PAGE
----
My parents have sort of become cool. They have lots of friends on Facebook now, and they actually check their feed at least once a day. I'm so proud to watch them blossom into iPad users and texters, who even occasionally season their messages with emoticons. It's enough to make me tear up. Yet there is one way in which they fail to be cool, and this failure burns at my heart with the ferocity of a thousand flaming suns.
To be entirely fair, this may be considered a dramatization.
But what is their mortal sin, you ask? They have not read the Harry Potter books, nor do they care. At all. And they meet my enthusiasm for Harry Potter land with eyebrow-raised skepticism, despite my eloquent defenses of it. ("BUT THERE'S A HYPOGRIFF ROLLERCOASTER. YOU CAN HAVE A WAND CHOOSE YOU. THERE. IS. BUTTERBEER!") Granted, I'm not the biggest Harry Potter geek in the world. Despite the fact that I've picked what my house would be (Ravenclaw!), I think that the first few movies sucked, and I've never once dressed up as a character when I went to see them. There are bigger fans than me out there in the world. But at the same time, something about Harry Potter makes me all nerdy inside.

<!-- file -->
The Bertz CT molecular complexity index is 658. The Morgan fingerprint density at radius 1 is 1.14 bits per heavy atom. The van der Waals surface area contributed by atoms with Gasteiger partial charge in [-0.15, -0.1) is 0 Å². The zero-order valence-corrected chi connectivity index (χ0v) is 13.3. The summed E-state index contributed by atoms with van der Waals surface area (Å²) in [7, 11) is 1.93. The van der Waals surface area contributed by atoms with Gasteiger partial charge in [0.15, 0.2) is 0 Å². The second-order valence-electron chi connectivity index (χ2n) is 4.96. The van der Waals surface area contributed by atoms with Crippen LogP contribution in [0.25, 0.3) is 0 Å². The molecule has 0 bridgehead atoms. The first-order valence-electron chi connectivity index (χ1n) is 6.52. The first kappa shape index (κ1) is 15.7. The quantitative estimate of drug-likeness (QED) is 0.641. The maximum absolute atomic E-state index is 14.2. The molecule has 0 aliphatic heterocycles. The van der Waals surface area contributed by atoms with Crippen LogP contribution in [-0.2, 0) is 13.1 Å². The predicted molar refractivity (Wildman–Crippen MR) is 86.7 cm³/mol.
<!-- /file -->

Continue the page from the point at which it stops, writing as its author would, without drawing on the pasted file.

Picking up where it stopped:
My boyfriend knew this about me, and to his eternal credit, he bought me an overpriced wand from Borders, which he immediately regretted as soon as I Wikipedia-ed the list of all the spells and what they did, and went around all day pointing at things with it and shouting the spells at the top of my lungs.
"Accio remote!" I would shout from the bed, and Boyfriend would sigh, roll his eyes, and irately get up, grab the remote, and bring it to me while I teehee-ed in glee.
"You know, I think you're abusing the privilege," he grumbled after I accio-ed several books, tea and his cat.
"SILENCIO," I shouted, wide-eyed, pointing the wand at his face. Annoyed to the breaking point, he struggled with me for the wand while I shouted "EXPECTO PATRONUM, EXPECTO PATRONUM," for all the good it did me, before he got it and flung it across the room before we went to bed.
"Nox," I whispered sulkily while he turned off the light.
"What did you say?" he asked, ready to get up and break his gift to me in two, like a big jerk Indian-giving jerk face. Jerk.
"Night," I shrugged innocently and went to sleep.
In the morning, the wand had disappeared, and was never heard from again.